DINGO_Blog: To further refute Ms. Chamberlain’s claims, we have released tracking records from 9 additional dingos clearly showing no dingos near the baby.

MumstheWord: @Aussie_Lindy Uh, you’re still my friend, but WTF? #DoDingosHateBabiesOrNot?

ShrimpsonBarbie: Lindy, Ima gonna let you finish, but the Lindbergh Baby was the best kidnapping mystery of all time.

In the Details

12 Oct

Shooting stars elude me.

The grand crescendo, the mountaintop experience… I chase them and fall, tripping over cynicism and self-consciousness.

The burning bush, the ray of blinding light on the road to Damascus, the pillar of fire that devours doubt? All absent.

But like You did for Elijah, You speak to me in the still, small voice. You are a diety of details in the middle of a fog-shrouded forest.

You push through the clutter.

Mushroom

Create texture and intricate patterns that demand me. “Be still, look closer.” 

 

Tree bark

Show me beauty in sharp edges.

DSCN0428

Rattle and Hum

9 Oct

Oh “Hi!” Yes, I do have a blog. You like how I did that? Write every day in September, and then just stop for nine days?

Here’s what happened. We went camping, and while we were gone, San Antonio had flooding, and lots of rain. And the storms blew shingles off our roof. And I mentioned lots of rain? It all came funneling in through the hole in the roof, which very squishy carpet in our daughter’s room. Also, pieces of the walls fell off. Which is not ideal.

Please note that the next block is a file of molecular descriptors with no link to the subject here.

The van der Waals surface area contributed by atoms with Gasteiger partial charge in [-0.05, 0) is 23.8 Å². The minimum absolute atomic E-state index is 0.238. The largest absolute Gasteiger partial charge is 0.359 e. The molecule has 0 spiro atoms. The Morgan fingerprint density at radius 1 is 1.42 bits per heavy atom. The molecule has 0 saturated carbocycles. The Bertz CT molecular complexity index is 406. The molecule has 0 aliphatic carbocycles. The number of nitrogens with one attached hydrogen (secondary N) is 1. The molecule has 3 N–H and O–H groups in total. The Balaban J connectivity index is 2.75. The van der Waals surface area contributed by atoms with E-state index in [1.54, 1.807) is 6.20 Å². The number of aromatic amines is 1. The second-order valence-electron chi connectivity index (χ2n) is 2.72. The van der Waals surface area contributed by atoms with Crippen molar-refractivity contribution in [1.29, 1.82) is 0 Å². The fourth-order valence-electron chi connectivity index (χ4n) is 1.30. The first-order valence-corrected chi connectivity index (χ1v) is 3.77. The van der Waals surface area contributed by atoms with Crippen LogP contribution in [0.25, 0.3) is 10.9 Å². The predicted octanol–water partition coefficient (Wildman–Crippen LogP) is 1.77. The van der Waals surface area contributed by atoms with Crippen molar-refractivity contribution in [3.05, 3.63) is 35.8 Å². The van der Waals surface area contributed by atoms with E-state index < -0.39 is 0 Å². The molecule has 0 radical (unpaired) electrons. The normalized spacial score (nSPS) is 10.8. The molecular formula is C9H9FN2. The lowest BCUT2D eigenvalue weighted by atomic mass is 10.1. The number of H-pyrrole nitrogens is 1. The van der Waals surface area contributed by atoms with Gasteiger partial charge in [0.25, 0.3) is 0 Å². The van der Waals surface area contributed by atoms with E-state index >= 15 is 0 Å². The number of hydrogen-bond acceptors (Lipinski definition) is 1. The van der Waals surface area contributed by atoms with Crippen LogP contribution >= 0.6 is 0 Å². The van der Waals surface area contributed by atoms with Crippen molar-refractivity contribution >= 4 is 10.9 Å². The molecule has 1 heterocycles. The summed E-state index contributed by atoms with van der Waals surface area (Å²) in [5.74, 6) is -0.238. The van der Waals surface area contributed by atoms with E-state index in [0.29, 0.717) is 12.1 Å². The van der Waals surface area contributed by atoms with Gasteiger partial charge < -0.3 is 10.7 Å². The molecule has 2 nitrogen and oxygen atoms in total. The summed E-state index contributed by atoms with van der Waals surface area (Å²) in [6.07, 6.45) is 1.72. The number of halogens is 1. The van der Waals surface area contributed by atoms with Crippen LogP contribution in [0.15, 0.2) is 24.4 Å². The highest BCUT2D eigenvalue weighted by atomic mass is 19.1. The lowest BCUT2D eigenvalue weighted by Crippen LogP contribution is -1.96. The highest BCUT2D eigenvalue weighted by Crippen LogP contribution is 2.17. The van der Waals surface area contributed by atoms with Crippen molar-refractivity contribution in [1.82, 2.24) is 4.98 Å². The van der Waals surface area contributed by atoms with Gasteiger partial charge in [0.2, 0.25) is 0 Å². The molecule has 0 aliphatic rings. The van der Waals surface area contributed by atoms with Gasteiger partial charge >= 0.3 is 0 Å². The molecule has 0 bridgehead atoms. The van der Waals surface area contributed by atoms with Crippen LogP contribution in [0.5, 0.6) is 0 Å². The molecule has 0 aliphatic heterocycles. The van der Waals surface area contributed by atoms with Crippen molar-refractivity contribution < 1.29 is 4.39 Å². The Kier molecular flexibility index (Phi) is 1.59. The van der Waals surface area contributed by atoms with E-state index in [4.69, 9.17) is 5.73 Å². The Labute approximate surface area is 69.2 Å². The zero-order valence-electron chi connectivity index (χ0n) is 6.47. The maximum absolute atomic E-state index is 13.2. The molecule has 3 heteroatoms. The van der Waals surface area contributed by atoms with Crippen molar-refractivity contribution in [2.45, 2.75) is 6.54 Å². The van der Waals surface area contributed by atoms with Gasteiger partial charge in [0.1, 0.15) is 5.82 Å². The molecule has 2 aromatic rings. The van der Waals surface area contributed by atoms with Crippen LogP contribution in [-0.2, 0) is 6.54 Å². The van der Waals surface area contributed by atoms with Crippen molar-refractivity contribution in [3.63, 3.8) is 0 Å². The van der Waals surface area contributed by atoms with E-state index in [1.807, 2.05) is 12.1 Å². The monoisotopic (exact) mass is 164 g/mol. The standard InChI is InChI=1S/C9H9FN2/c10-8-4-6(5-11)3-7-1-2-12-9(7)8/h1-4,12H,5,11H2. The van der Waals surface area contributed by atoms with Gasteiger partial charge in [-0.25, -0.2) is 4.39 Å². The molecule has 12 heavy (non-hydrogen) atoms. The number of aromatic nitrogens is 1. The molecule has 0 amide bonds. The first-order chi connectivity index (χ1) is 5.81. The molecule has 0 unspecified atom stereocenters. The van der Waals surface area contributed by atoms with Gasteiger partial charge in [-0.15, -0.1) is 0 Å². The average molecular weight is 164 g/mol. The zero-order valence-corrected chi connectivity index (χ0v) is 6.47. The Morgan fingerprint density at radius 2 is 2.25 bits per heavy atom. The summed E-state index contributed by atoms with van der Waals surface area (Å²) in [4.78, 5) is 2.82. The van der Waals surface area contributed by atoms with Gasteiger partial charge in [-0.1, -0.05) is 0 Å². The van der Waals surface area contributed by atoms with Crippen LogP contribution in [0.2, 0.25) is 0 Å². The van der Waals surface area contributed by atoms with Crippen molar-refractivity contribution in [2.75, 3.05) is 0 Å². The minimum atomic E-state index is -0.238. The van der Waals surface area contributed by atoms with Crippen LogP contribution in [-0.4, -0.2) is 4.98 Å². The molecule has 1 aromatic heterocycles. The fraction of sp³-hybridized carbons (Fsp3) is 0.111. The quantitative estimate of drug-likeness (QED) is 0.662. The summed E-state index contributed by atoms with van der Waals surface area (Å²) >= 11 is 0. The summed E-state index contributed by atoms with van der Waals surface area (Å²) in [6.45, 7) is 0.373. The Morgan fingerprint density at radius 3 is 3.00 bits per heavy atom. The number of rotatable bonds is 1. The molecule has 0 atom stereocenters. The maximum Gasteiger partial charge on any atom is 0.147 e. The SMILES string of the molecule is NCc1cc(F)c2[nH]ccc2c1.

Because our house already split in half earlier this year, I have had a lot of well-meaning friends tell me. “Wow, God is really testing you.”

I think, not so much. I think domestic disasters are just God’s special way of telling me my blog was getting boring. So I will be filling you in on all those things as soon as I am able to laugh about it. Which, according to the information on my prescription vitamin bottles, should be in a week or two.

In the meantime, my goodness, you have certainly come here looking for lots of important answers.

Today’s search inquiries that led people here:

  1. Can I say “crap” in my school paper?
  2. Michelle Duggar Hair
  3. Sniffing Preteen Socks
  4. Horse Head in Bed